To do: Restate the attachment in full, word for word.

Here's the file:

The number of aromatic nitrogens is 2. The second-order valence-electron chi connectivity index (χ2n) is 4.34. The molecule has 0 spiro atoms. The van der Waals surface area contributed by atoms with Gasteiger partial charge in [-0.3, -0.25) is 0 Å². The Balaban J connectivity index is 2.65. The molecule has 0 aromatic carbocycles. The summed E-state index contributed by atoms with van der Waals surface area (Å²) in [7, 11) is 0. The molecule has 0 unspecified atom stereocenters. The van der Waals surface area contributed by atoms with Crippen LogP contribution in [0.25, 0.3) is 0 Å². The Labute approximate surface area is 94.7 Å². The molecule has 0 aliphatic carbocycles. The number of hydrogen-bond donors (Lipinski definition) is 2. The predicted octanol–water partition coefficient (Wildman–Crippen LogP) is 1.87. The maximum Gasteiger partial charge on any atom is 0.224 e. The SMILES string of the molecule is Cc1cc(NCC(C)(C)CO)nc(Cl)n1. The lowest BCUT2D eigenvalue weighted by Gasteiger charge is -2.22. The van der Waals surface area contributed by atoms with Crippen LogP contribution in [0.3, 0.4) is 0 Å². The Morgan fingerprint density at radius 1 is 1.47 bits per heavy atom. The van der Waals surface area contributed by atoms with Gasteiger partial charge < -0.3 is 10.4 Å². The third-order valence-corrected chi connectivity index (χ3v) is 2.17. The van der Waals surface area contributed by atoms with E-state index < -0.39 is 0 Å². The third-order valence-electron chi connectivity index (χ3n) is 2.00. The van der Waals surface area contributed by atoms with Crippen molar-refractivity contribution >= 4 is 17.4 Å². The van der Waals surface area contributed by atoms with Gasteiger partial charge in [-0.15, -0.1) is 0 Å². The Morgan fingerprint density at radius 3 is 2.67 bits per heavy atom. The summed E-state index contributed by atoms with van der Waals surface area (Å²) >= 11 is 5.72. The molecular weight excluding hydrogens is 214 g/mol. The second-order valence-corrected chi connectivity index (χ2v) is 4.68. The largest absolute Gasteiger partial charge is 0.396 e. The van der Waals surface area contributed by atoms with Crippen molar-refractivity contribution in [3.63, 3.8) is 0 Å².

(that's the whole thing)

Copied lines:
The number of aromatic nitrogens is 2. The second-order valence-electron chi connectivity index (χ2n) is 4.34. The molecule has 0 spiro atoms. The van der Waals surface area contributed by atoms with Gasteiger partial charge in [-0.3, -0.25) is 0 Å². The Balaban J connectivity index is 2.65. The molecule has 0 aromatic carbocycles. The summed E-state index contributed by atoms with van der Waals surface area (Å²) in [7, 11) is 0. The molecule has 0 unspecified atom stereocenters. The van der Waals surface area contributed by atoms with Crippen LogP contribution in [0.25, 0.3) is 0 Å². The Labute approximate surface area is 94.7 Å². The molecule has 0 aliphatic carbocycles. The number of hydrogen-bond donors (Lipinski definition) is 2. The predicted octanol–water partition coefficient (Wildman–Crippen LogP) is 1.87. The maximum Gasteiger partial charge on any atom is 0.224 e. The SMILES string of the molecule is Cc1cc(NCC(C)(C)CO)nc(Cl)n1. The lowest BCUT2D eigenvalue weighted by Gasteiger charge is -2.22. The van der Waals surface area contributed by atoms with Crippen LogP contribution in [0.3, 0.4) is 0 Å². The Morgan fingerprint density at radius 1 is 1.47 bits per heavy atom. The van der Waals surface area contributed by atoms with Gasteiger partial charge < -0.3 is 10.4 Å². The third-order valence-corrected chi connectivity index (χ3v) is 2.17. The van der Waals surface area contributed by atoms with E-state index < -0.39 is 0 Å². The third-order valence-electron chi connectivity index (χ3n) is 2.00. The van der Waals surface area contributed by atoms with Crippen molar-refractivity contribution >= 4 is 17.4 Å². The van der Waals surface area contributed by atoms with Gasteiger partial charge in [-0.15, -0.1) is 0 Å². The Morgan fingerprint density at radius 3 is 2.67 bits per heavy atom. The summed E-state index contributed by atoms with van der Waals surface area (Å²) >= 11 is 5.72. The molecular weight excluding hydrogens is 214 g/mol. The second-order valence-corrected chi connectivity index (χ2v) is 4.68. The largest absolute Gasteiger partial charge is 0.396 e. The van der Waals surface area contributed by atoms with Crippen molar-refractivity contribution in [3.63, 3.8) is 0 Å².